Blind Courage by Bill Irwin
A better title for this book would be Blind Stupidity. This is the story of Bill Irwin, the 1st (and possibly only) blind man to ever hike the Appalachian Trail. In the process he made some very stupid choices and endangered many people. He went out unprepared in every sense and I’m actually surprised he lived to tell about it.
It wasn’t even his blindness that caused the biggest problem. In fact, I think a blind man could potentially hike the AT and be safe about it, but a significant amount of planning would be required. As with any disability or medical condition, it should not dominate your life, but you do have to make allowances and plan ahead.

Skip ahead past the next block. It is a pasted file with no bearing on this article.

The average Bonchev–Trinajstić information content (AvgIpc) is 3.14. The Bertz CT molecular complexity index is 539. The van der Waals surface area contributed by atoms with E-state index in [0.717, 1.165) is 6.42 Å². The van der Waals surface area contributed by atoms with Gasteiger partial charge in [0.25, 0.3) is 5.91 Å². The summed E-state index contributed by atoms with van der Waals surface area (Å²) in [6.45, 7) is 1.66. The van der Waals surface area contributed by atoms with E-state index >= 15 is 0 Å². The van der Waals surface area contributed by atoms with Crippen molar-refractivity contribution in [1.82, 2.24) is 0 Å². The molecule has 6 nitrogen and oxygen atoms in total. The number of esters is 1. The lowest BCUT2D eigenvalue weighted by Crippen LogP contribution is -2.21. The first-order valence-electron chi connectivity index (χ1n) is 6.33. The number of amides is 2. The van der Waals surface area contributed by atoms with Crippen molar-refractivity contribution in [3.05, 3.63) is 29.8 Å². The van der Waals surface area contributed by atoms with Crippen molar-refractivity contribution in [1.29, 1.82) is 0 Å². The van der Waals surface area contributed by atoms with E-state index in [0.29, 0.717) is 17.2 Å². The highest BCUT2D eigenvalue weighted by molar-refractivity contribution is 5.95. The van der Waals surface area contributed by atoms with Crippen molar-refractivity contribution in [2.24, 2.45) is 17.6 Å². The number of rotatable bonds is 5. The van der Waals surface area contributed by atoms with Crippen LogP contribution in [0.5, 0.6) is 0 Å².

Bill had no idea what he was getting himself into. none. none at all. He was shocked by the first 7 miles and how rugged it was. He was not a hiker, he didn’t even like hiking. He brought a dog with him, granted it was a seeing-eye dog, but still the dog was forced into the walk and it didn’t get a choice. By the end of the book, he was hiking in winter and fording creeks, slogging through snow and dragging other people, including the Head Ranger at Baxter State Park, with him. There were many clues that he should have stopped, but he didn’t.
The book was more about Bill’s struggle with addiction and his faith – he was a born-again Christian and strongly believed that the Lord had called him to hike the hike and that’s why he was able to finish, apparently the Lord made him strong and gave him the trail angels that helped him. The book was very preachy and that is likely what turned me off to it. I wanted to read a story about a hiker doing what he loved despite challenges, but what I got was an evangelizing praise and worship song.
If the book hadn’t had a background of hiking the AT I never would have finished it.